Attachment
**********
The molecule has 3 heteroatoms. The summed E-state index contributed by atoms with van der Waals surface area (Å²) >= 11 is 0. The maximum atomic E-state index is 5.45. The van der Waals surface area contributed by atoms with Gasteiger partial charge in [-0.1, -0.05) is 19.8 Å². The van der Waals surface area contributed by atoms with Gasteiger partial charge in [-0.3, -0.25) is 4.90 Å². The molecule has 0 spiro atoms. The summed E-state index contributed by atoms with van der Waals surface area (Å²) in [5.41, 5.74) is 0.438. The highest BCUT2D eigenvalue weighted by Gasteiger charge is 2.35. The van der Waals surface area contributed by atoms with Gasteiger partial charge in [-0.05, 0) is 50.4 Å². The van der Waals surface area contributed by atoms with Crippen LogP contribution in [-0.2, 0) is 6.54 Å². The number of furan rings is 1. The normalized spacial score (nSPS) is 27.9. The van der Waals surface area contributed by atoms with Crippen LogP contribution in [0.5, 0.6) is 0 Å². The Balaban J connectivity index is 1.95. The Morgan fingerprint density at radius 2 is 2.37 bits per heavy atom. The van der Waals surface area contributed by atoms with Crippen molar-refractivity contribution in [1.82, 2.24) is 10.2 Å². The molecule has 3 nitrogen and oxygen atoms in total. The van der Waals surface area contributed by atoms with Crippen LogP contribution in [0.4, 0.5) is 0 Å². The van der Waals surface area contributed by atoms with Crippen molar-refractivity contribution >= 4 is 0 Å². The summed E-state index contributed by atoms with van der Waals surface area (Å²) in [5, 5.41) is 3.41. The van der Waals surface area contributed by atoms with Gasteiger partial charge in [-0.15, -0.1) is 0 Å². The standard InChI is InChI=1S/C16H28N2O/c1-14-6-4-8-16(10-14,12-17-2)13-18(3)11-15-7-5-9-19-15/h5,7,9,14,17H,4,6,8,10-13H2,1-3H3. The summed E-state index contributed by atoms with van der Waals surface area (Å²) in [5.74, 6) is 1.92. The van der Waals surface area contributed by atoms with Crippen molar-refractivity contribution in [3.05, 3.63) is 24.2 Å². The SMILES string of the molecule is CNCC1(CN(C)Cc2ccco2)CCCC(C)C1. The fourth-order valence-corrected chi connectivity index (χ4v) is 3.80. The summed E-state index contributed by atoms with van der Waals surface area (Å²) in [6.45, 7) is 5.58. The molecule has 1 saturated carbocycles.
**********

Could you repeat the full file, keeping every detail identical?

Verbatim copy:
The molecule has 3 heteroatoms. The summed E-state index contributed by atoms with van der Waals surface area (Å²) >= 11 is 0. The maximum atomic E-state index is 5.45. The van der Waals surface area contributed by atoms with Gasteiger partial charge in [-0.1, -0.05) is 19.8 Å². The van der Waals surface area contributed by atoms with Gasteiger partial charge in [-0.3, -0.25) is 4.90 Å². The molecule has 0 spiro atoms. The summed E-state index contributed by atoms with van der Waals surface area (Å²) in [5.41, 5.74) is 0.438. The highest BCUT2D eigenvalue weighted by Gasteiger charge is 2.35. The van der Waals surface area contributed by atoms with Gasteiger partial charge in [-0.05, 0) is 50.4 Å². The van der Waals surface area contributed by atoms with Crippen LogP contribution in [-0.2, 0) is 6.54 Å². The number of furan rings is 1. The normalized spacial score (nSPS) is 27.9. The van der Waals surface area contributed by atoms with Crippen LogP contribution in [0.5, 0.6) is 0 Å². The Balaban J connectivity index is 1.95. The Morgan fingerprint density at radius 2 is 2.37 bits per heavy atom. The van der Waals surface area contributed by atoms with Crippen molar-refractivity contribution in [1.82, 2.24) is 10.2 Å². The molecule has 3 nitrogen and oxygen atoms in total. The van der Waals surface area contributed by atoms with Crippen LogP contribution in [0.4, 0.5) is 0 Å². The van der Waals surface area contributed by atoms with Crippen molar-refractivity contribution >= 4 is 0 Å². The summed E-state index contributed by atoms with van der Waals surface area (Å²) in [5, 5.41) is 3.41. The van der Waals surface area contributed by atoms with Gasteiger partial charge in [-0.15, -0.1) is 0 Å². The standard InChI is InChI=1S/C16H28N2O/c1-14-6-4-8-16(10-14,12-17-2)13-18(3)11-15-7-5-9-19-15/h5,7,9,14,17H,4,6,8,10-13H2,1-3H3. The summed E-state index contributed by atoms with van der Waals surface area (Å²) in [5.74, 6) is 1.92. The van der Waals surface area contributed by atoms with Crippen molar-refractivity contribution in [3.05, 3.63) is 24.2 Å². The SMILES string of the molecule is CNCC1(CN(C)Cc2ccco2)CCCC(C)C1. The fourth-order valence-corrected chi connectivity index (χ4v) is 3.80. The summed E-state index contributed by atoms with van der Waals surface area (Å²) in [6.45, 7) is 5.58. The molecule has 1 saturated carbocycles.